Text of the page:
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The United States is not eager to launch an air campaign against the Syrian regime that would be similar to the NATO campaign in Libya even though numerous U.S. lawmakers have called for such a campaign. Not only did Libya not have the formidable air defense systems that Russia has provided to Syria, but Syria's rebels have not been able to control large areas of territory. These factors would complicate any air campaign against the al Assad regime, but Washington's reluctance to get involved militarily is based on the fear that it could slip into a much messier conflict than it did in Libya.


Amid increasing calls from some U.S. lawmakers for an air campaign against the Syrian regime, the U.S. administration appears to be making a concerted effort to explain to the public why this is not a preferred course of action. Beyond the significant regional implications of such an action, Washington does not want to get involved in a conflict with Syria that likely would pose credible threats to U.S. air forces and risk involving ground forces as well.

The rationale in Washington

When U.S. Central Command chief Gen. James Mattis briefed the U.S. Senate Armed
Services Committee on Syria on March 6, his overarching message was that any
military action in the country would not be easy. Mattis noted that the lack of any
safe zones in Syria would mean deploying a significant number of ground troops to
create such zones and warned that the United States believes the Syrian government
possesses chemical and biological weapons. When asked about the possibility of
imposing a no-fly zone in Syria, as NATO forces did in Libya, Mattis warned of the
potential dangers posed by the advanced air defense systems Syria has received from
Russia.

Mattis' remarks were a subtle rebuttal to calls made in recent days by Sen. John
McCain, one of the committee leaders, to launch airstrikes in Syria. On the same day
as Mattis' briefing, Foreign Policy published an article citing two anonymous Obama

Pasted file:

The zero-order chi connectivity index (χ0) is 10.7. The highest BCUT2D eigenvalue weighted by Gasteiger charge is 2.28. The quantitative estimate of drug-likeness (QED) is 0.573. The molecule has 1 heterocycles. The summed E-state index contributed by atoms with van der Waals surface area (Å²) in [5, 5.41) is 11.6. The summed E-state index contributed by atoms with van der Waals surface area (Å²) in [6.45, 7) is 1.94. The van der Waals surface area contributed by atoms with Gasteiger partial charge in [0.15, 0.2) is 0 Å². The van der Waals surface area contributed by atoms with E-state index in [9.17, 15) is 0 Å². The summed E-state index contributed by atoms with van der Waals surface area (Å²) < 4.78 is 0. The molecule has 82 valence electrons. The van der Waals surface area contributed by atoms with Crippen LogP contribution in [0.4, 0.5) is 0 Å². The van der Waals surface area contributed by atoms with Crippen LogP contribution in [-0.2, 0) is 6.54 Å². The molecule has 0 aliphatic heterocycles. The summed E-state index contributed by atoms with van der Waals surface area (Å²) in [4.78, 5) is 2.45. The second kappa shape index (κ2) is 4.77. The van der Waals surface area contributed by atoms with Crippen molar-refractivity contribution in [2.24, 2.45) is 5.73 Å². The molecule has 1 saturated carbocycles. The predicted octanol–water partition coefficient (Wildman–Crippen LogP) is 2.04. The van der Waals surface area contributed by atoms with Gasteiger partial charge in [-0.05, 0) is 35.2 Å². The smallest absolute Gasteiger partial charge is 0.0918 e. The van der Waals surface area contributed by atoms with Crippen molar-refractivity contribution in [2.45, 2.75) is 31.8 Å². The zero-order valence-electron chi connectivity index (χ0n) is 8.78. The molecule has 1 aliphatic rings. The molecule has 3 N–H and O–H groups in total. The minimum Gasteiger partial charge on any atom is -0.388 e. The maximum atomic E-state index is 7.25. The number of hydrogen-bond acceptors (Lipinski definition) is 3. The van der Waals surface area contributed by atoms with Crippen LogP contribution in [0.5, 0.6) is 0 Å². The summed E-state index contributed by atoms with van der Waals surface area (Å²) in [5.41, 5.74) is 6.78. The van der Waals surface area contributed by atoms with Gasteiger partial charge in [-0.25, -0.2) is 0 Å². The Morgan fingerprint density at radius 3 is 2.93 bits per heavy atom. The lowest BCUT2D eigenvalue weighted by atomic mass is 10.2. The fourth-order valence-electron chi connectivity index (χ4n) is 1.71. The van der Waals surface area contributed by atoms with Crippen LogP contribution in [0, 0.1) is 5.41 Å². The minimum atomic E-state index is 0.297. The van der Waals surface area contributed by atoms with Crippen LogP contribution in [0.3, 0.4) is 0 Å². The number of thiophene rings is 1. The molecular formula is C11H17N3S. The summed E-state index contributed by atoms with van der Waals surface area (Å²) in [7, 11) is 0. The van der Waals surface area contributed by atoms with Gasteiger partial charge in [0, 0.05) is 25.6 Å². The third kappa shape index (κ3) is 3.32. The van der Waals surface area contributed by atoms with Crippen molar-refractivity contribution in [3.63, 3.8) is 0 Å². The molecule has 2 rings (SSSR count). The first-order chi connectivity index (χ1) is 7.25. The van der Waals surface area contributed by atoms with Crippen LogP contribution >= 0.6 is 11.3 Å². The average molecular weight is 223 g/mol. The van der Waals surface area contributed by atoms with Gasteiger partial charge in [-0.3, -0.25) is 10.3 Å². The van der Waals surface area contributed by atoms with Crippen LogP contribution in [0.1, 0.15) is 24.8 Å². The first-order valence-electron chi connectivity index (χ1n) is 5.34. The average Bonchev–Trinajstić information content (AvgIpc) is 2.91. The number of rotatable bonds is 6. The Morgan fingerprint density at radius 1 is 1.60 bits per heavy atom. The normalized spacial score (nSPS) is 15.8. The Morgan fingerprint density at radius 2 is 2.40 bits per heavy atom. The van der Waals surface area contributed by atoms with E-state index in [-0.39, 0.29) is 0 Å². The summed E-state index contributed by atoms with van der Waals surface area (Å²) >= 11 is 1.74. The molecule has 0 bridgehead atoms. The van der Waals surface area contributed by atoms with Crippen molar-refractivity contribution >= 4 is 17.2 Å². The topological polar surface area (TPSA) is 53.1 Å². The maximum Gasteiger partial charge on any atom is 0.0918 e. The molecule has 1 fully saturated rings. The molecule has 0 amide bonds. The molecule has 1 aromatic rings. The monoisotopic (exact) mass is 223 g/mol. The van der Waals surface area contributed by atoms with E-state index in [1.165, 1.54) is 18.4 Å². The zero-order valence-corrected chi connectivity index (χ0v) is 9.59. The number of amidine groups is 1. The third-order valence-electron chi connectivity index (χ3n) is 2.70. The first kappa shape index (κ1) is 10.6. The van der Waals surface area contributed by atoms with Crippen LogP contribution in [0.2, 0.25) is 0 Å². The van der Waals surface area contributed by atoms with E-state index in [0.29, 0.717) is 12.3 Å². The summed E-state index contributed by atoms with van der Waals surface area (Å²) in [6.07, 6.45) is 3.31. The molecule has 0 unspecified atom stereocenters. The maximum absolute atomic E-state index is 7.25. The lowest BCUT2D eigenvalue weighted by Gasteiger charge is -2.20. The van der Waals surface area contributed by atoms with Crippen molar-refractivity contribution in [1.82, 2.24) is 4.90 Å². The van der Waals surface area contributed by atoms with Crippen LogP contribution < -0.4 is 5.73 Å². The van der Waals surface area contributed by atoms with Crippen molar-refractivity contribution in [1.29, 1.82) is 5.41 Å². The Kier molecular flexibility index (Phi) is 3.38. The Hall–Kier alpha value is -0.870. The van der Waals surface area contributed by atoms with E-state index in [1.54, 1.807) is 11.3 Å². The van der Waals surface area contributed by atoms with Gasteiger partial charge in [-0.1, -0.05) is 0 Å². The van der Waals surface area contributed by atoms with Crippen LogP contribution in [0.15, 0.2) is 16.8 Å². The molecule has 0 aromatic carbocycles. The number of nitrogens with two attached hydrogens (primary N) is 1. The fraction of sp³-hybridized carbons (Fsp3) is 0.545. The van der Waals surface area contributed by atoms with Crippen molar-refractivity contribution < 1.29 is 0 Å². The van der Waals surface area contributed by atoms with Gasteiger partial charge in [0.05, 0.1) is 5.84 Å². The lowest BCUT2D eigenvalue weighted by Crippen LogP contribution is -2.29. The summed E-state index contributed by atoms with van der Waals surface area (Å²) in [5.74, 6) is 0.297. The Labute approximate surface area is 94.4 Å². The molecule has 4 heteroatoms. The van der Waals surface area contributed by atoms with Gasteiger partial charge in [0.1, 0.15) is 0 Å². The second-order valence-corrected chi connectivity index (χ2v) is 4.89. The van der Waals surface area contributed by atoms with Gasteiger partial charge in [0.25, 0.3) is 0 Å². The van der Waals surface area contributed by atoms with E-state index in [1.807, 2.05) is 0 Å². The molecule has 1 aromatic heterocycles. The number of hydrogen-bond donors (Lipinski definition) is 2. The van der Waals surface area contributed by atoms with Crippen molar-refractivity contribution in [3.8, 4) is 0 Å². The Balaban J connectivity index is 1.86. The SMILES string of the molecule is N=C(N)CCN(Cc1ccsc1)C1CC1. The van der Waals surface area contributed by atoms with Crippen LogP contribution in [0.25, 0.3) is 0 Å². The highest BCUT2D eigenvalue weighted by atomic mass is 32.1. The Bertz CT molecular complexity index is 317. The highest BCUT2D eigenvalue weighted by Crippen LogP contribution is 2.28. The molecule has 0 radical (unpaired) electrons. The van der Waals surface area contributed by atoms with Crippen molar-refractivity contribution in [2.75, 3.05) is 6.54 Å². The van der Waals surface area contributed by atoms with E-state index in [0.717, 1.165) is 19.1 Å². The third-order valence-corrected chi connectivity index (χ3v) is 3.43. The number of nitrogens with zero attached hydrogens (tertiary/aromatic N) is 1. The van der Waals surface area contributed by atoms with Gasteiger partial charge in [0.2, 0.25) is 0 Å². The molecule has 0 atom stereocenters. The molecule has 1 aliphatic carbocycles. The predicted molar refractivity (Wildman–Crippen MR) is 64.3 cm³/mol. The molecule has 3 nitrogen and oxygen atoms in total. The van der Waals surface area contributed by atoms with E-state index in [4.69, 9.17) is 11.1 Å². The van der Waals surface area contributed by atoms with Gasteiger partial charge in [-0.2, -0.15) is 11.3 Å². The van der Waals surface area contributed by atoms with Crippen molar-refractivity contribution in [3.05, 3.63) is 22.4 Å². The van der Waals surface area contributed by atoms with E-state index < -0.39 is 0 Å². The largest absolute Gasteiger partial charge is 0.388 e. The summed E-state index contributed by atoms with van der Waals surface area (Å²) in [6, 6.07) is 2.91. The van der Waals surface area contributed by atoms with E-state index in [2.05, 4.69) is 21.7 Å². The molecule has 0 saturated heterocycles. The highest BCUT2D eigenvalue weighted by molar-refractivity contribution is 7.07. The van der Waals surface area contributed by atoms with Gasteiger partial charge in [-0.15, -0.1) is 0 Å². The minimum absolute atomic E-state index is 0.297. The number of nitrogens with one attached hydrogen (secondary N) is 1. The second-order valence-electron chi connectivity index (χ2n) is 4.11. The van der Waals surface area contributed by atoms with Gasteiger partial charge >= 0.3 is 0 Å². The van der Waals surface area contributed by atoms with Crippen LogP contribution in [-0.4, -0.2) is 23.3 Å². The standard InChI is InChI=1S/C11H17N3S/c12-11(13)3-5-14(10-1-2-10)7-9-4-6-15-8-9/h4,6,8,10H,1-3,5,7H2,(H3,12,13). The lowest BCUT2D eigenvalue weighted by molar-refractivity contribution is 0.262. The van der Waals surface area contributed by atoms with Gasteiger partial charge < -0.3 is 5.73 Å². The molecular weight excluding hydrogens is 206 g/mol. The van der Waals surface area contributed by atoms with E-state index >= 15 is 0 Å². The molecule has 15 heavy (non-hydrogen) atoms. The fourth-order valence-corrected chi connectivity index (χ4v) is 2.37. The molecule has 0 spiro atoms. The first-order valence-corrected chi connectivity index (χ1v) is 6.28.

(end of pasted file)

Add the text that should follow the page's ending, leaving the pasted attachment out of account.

administration officials discussing what the White House is planning for the next
phase in the Syrian conflict. One official referred to the same danger posed by
Russian-supplied air defense systems, adding that a recent Russian shipment to Syria
contained large amounts of advanced anti-aircraft missile systems, presumably
intended to defend Syria should the conflict become international.

Washington seeks to dampen the expectation that it intends to do in Syria what it
did in Libya. An air campaign is not on the horizon, and the United States is also
hesitant to publicize any of its attempts to arm the opposition, though remarks from
the officials cited by Foreign Policy seem to indicate that Washington is giving
other countries (likely Saudi Arabia and Qatar) approval to do so. Public
discussions of arming the opposition forces are, however, more for public relations
to show that something is being done to assist an opposition under siege. If the
United States were actively engaged in such activities, it would manage the
operation covertly.

Syria's Defenses Compared To Libya's

The United States has a strategic interest in seeing the fall of the al Assad regime
because of the effect it would have on Iran's influence in the Levant. Aside from
levying sanctions and a public acquiescence to other countries sending in weapons,
Washington does not appear to be publicly doing much to hasten al Assad's downfall.
The United States is wary of entering the fray due to its fears that it would get
dragged into a much messier conflict than those calling for an air campaign are